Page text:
Twenty years ago there were less than one hundred specimens in the Iberian Peninsula. They suffered inbreeding until they became one of the species with the lowest genetic diversity on the planet. They were very close to extinction. Only conservation work, including captive breeding, succeeded in bringing these felines back to life, but there was more. But there was more. How did the lynx avoid extinction?
Today there are more than a thousand individuals distributed in different areas from Jaen to Portugal. A certain genetic advantage was discovered that helped them to survive. A team from Estación Biológica de Doñana-CSIC has analyzed the genomes of 20 Iberian lynxes. Also of 28 boreal or Eurasian lynxes. It investigated their ability to ‘purge’ some genetic variants, the most dangerous ones.
“We compared the genetic load between the two sister species”, explains Daniel Kleinman. “In small populations, natural selection loses its strength. Many of the deleterious mutations may be more frequent,” explains the biologist.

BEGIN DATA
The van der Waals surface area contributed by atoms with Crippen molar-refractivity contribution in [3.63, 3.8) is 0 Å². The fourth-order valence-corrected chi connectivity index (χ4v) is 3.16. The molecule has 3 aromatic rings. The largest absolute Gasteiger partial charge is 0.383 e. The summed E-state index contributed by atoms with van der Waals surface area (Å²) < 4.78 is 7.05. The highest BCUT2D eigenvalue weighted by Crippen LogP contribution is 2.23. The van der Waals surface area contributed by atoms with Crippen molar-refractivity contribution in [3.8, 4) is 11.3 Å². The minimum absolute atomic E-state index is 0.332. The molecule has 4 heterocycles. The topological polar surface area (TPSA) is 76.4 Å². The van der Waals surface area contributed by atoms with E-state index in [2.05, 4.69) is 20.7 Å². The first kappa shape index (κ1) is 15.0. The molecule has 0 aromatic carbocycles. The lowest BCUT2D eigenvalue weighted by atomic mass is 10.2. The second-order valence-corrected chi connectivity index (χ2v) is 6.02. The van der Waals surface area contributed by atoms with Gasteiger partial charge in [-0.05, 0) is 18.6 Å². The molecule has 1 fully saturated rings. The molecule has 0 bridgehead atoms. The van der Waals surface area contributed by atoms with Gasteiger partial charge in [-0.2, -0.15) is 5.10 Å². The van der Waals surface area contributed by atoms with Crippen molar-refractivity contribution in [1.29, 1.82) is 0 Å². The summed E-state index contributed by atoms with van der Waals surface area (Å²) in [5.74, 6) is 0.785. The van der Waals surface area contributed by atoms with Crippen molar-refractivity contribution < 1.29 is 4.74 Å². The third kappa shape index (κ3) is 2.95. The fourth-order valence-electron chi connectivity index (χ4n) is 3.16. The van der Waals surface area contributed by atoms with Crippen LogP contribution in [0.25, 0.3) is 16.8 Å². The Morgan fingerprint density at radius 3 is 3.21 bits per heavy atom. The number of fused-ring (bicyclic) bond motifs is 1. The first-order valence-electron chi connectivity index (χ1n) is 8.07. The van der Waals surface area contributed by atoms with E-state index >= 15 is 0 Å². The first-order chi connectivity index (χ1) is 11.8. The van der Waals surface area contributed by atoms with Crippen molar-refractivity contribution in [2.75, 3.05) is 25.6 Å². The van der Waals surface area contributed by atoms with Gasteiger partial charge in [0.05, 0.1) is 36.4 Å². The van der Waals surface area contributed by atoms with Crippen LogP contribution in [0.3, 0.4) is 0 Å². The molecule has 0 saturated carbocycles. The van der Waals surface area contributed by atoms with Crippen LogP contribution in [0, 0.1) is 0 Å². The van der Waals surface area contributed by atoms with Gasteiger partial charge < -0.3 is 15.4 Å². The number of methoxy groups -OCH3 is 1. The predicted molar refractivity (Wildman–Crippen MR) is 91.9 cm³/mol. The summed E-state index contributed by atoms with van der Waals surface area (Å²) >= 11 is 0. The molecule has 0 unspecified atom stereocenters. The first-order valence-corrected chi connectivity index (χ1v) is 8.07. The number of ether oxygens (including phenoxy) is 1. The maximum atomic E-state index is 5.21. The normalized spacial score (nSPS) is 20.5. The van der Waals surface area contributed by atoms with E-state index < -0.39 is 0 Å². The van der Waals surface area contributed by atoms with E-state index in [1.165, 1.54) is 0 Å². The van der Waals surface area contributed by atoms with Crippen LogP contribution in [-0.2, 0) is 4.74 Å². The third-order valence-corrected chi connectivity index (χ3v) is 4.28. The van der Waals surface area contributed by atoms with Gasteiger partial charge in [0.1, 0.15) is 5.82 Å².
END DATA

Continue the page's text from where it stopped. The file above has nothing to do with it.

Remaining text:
But there is a type of mutations called recessive. They are only inherited when both parents have them. In lynxes, a natural genetic barrier works. Individuals with worse genes do not survive or do not pass them on to the next generation. A genetic purge.
Improving the outlook
“There are very few species in which that has been explicitly measured,” notes José Antonio Godoy. “Future studies will uncover genes that influence some common diseases.”
For Godoy, captive breeding turned the lynx story into a “success” story. There are 1,111 specimens in the wild in areas where they were previously extinct. Many cubs are born every year.
It is known how the lynx avoided extinction. The next objective is to continue to reduce the degree of threat to the Iberian lynx. They believe it can be downgraded to ‘vulnerable’ status. To achieve this, they must not only increase populations. The European LIFE-funded project called LinxConnect is trying to connect them together, as they are still quite isolated. Genetic studies will undoubtedly contribute to the recovery of the most endangered feline.